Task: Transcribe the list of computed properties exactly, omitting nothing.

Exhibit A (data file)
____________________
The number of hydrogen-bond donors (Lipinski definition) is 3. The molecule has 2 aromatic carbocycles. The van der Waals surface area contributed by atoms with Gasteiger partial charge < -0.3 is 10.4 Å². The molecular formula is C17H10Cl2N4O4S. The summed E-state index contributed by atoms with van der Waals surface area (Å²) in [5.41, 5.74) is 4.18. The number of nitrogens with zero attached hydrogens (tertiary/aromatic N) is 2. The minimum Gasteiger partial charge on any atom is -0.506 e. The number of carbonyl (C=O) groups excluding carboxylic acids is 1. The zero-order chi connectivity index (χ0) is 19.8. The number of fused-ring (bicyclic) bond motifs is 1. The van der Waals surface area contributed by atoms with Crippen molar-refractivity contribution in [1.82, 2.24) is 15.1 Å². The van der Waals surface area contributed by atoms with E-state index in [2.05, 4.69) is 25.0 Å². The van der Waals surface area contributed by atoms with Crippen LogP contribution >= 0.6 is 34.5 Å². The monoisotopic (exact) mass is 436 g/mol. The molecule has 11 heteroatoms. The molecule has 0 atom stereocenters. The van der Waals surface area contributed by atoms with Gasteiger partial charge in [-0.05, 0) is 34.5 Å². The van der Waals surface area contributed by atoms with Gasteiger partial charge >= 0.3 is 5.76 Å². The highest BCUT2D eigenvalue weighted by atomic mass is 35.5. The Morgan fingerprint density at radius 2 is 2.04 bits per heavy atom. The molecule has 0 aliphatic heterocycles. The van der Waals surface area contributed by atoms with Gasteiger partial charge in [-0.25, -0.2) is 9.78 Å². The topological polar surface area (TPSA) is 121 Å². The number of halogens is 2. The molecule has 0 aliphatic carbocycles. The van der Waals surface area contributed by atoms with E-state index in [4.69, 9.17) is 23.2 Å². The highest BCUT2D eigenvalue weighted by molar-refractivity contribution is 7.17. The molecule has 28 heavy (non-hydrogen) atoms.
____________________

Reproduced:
The number of hydrogen-bond donors (Lipinski definition) is 3. The molecule has 2 aromatic carbocycles. The van der Waals surface area contributed by atoms with Gasteiger partial charge < -0.3 is 10.4 Å². The molecular formula is C17H10Cl2N4O4S. The summed E-state index contributed by atoms with van der Waals surface area (Å²) in [5.41, 5.74) is 4.18. The number of nitrogens with zero attached hydrogens (tertiary/aromatic N) is 2. The minimum Gasteiger partial charge on any atom is -0.506 e. The number of carbonyl (C=O) groups excluding carboxylic acids is 1. The zero-order chi connectivity index (χ0) is 19.8. The number of fused-ring (bicyclic) bond motifs is 1. The van der Waals surface area contributed by atoms with Crippen molar-refractivity contribution in [1.82, 2.24) is 15.1 Å². The van der Waals surface area contributed by atoms with E-state index in [2.05, 4.69) is 25.0 Å². The van der Waals surface area contributed by atoms with Crippen LogP contribution >= 0.6 is 34.5 Å². The monoisotopic (exact) mass is 436 g/mol. The molecule has 11 heteroatoms. The molecule has 0 atom stereocenters. The van der Waals surface area contributed by atoms with Gasteiger partial charge in [-0.05, 0) is 34.5 Å². The van der Waals surface area contributed by atoms with Gasteiger partial charge >= 0.3 is 5.76 Å². The highest BCUT2D eigenvalue weighted by atomic mass is 35.5. The Morgan fingerprint density at radius 2 is 2.04 bits per heavy atom. The molecule has 0 aliphatic heterocycles. The van der Waals surface area contributed by atoms with Gasteiger partial charge in [-0.25, -0.2) is 9.78 Å². The topological polar surface area (TPSA) is 121 Å². The number of halogens is 2. The molecule has 0 aliphatic carbocycles. The van der Waals surface area contributed by atoms with E-state index in [4.69, 9.17) is 23.2 Å². The highest BCUT2D eigenvalue weighted by molar-refractivity contribution is 7.17. The molecule has 28 heavy (non-hydrogen) atoms.